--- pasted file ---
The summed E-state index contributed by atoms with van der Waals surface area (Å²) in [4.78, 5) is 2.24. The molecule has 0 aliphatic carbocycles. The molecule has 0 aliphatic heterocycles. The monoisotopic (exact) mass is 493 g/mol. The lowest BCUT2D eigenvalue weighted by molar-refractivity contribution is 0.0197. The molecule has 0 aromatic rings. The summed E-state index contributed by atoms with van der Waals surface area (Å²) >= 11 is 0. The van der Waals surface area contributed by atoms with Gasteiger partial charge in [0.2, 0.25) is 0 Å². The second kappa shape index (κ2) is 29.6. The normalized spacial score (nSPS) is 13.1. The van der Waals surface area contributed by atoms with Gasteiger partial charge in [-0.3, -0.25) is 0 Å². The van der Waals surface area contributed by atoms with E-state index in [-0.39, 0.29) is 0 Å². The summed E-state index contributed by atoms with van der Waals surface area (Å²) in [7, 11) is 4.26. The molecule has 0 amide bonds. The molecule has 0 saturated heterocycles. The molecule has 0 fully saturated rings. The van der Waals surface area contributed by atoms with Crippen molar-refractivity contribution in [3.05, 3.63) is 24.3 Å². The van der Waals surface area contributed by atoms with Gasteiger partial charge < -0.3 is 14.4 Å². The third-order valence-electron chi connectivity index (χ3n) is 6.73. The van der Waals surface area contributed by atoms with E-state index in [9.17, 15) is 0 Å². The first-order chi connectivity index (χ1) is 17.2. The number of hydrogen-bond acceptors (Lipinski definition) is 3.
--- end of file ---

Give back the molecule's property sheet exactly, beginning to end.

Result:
The summed E-state index contributed by atoms with van der Waals surface area (Å²) in [4.78, 5) is 2.24. The molecule has 0 aliphatic carbocycles. The molecule has 0 aliphatic heterocycles. The monoisotopic (exact) mass is 493 g/mol. The lowest BCUT2D eigenvalue weighted by molar-refractivity contribution is 0.0197. The molecule has 0 aromatic rings. The summed E-state index contributed by atoms with van der Waals surface area (Å²) >= 11 is 0. The van der Waals surface area contributed by atoms with Gasteiger partial charge in [0.2, 0.25) is 0 Å². The second kappa shape index (κ2) is 29.6. The normalized spacial score (nSPS) is 13.1. The van der Waals surface area contributed by atoms with Gasteiger partial charge in [-0.3, -0.25) is 0 Å². The van der Waals surface area contributed by atoms with E-state index in [-0.39, 0.29) is 0 Å². The summed E-state index contributed by atoms with van der Waals surface area (Å²) in [7, 11) is 4.26. The molecule has 0 amide bonds. The molecule has 0 saturated heterocycles. The molecule has 0 fully saturated rings. The van der Waals surface area contributed by atoms with Crippen molar-refractivity contribution in [3.05, 3.63) is 24.3 Å². The van der Waals surface area contributed by atoms with Gasteiger partial charge < -0.3 is 14.4 Å². The third-order valence-electron chi connectivity index (χ3n) is 6.73. The van der Waals surface area contributed by atoms with E-state index in [9.17, 15) is 0 Å². The first-order chi connectivity index (χ1) is 17.2. The number of hydrogen-bond acceptors (Lipinski definition) is 3.